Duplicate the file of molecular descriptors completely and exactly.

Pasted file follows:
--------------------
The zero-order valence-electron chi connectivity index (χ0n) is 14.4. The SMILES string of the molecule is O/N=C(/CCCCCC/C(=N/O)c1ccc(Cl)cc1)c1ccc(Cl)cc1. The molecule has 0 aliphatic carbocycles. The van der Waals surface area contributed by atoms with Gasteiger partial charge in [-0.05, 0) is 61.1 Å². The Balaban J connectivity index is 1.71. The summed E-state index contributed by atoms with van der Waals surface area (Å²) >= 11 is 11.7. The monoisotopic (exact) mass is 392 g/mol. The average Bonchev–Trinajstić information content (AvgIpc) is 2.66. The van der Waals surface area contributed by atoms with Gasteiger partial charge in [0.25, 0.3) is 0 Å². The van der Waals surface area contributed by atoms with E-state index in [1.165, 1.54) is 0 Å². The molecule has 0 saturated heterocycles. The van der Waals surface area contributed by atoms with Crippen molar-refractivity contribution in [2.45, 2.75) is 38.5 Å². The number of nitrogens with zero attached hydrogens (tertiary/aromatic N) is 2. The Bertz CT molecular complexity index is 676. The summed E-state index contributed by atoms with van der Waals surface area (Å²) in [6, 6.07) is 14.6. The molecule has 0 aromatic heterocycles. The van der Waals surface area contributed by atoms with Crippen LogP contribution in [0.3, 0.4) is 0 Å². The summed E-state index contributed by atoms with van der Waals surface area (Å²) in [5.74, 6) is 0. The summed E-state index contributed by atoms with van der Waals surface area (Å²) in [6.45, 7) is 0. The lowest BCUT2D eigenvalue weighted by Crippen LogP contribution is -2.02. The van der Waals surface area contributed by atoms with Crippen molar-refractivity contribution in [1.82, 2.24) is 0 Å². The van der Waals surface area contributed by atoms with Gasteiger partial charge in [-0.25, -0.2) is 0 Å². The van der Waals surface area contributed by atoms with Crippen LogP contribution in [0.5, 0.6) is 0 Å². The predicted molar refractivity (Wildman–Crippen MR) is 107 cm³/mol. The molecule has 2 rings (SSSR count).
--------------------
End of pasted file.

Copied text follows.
The zero-order valence-electron chi connectivity index (χ0n) is 14.4. The SMILES string of the molecule is O/N=C(/CCCCCC/C(=N/O)c1ccc(Cl)cc1)c1ccc(Cl)cc1. The molecule has 0 aliphatic carbocycles. The van der Waals surface area contributed by atoms with Gasteiger partial charge in [-0.05, 0) is 61.1 Å². The Balaban J connectivity index is 1.71. The summed E-state index contributed by atoms with van der Waals surface area (Å²) >= 11 is 11.7. The monoisotopic (exact) mass is 392 g/mol. The average Bonchev–Trinajstić information content (AvgIpc) is 2.66. The van der Waals surface area contributed by atoms with Gasteiger partial charge in [0.25, 0.3) is 0 Å². The van der Waals surface area contributed by atoms with E-state index in [1.165, 1.54) is 0 Å². The molecule has 0 saturated heterocycles. The van der Waals surface area contributed by atoms with Crippen molar-refractivity contribution in [2.45, 2.75) is 38.5 Å². The number of nitrogens with zero attached hydrogens (tertiary/aromatic N) is 2. The Bertz CT molecular complexity index is 676. The summed E-state index contributed by atoms with van der Waals surface area (Å²) in [6, 6.07) is 14.6. The molecule has 0 aromatic heterocycles. The van der Waals surface area contributed by atoms with Crippen LogP contribution in [0.3, 0.4) is 0 Å². The summed E-state index contributed by atoms with van der Waals surface area (Å²) in [5.74, 6) is 0. The summed E-state index contributed by atoms with van der Waals surface area (Å²) in [6.45, 7) is 0. The lowest BCUT2D eigenvalue weighted by Crippen LogP contribution is -2.02. The van der Waals surface area contributed by atoms with Crippen molar-refractivity contribution in [1.82, 2.24) is 0 Å². The van der Waals surface area contributed by atoms with Gasteiger partial charge in [-0.25, -0.2) is 0 Å². The van der Waals surface area contributed by atoms with Crippen LogP contribution in [0.5, 0.6) is 0 Å². The predicted molar refractivity (Wildman–Crippen MR) is 107 cm³/mol. The molecule has 2 rings (SSSR count).